So how do you actually do it? Do you really only email the people who opened the last few emails you sent and abandon the rest? No marketer wants to give up on prospects or leads who are qualified but whose timing is just not right (especially if your contacts have been acquired by attending expensive trade shows or events).

Email Deliverability Rehab – A Blueprint

First, you need to develop content people actually want to open and read. That sounds like common sense, but think about how many marketing emails are sent to you that you skip over and archive every single day. Moving the needle on email engagement is going to come from captivating subject lines and content within your emails, not because you sent it at the “best time to send emails” or because orange is the highest converting button color for a CTA.

Outside of the standard attributes you should already be segmenting on (past purchase data, position in your buyer funnel/customer journey), you’re going to want to segment your contacts based on their past engagement. To start, we recommend breaking them up into 4 simple categories:

High Engagement  those who open your emails regularly, who are your brand ambassadors, who are your most loyal fans and who always check out your newest product releases (think about Apple product fanatics, or sneakerheads here)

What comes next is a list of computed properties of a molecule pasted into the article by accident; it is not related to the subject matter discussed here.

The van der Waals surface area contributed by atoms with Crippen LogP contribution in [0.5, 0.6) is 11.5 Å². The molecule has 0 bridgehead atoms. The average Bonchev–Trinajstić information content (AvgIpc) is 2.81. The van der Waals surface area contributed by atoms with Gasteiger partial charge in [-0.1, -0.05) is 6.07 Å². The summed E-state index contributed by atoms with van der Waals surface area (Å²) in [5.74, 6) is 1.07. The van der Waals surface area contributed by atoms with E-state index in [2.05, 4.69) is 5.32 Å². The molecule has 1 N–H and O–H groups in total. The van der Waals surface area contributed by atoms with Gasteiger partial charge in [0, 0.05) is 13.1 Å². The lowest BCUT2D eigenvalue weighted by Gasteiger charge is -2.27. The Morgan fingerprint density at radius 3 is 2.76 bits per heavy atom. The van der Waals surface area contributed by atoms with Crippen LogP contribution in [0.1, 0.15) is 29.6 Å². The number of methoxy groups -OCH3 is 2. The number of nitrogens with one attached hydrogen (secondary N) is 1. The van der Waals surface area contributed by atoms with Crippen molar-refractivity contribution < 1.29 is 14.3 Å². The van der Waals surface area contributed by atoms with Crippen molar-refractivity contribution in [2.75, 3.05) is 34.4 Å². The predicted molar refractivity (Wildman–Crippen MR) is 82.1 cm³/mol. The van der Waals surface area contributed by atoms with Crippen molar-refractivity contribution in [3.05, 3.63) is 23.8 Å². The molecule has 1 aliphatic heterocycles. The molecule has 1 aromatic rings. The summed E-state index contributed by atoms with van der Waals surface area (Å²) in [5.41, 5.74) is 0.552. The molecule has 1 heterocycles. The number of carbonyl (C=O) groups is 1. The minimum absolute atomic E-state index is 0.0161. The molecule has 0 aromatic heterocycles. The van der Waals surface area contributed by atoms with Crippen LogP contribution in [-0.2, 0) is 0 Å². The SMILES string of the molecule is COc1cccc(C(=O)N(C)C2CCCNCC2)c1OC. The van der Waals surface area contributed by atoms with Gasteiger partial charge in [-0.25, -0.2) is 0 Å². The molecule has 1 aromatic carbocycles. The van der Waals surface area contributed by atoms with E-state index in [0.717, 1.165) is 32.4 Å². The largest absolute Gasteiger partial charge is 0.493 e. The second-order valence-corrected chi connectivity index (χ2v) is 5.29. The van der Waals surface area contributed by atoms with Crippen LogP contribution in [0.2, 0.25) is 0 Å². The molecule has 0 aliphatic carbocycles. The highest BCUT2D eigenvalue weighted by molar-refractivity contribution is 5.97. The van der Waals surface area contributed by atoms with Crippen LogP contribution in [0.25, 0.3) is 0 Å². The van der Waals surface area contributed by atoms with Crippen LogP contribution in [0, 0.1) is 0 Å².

Moderate Engagement – those who open your emails from time to time, who might have purchased from you more than once, or those who take advantage of your product sales or seasonal promotions

Low Engagement – those who only opened your transactional or confirmation emails, or maybe once opened the “biggest sale of the year” emails

No Engagement – Those who signed up for an account and gave you their email address, but haven’t engaged with any of your email content

Most marketing automation platforms have the ability to segment or tag these 4 categories in some capacity. You should be able to segment based on email sends, opens, clicks over time. You could also use a lead scoring system to funnel contacts in and out of these categories, something we helped customers at Net-Results set up many times.

Once you’ve determined a process to get your contacts into one of those four engagement categories, you’ll then take a look at your upcoming marketing emails and offer content to gauge how the contacts in your engagement categories will respond.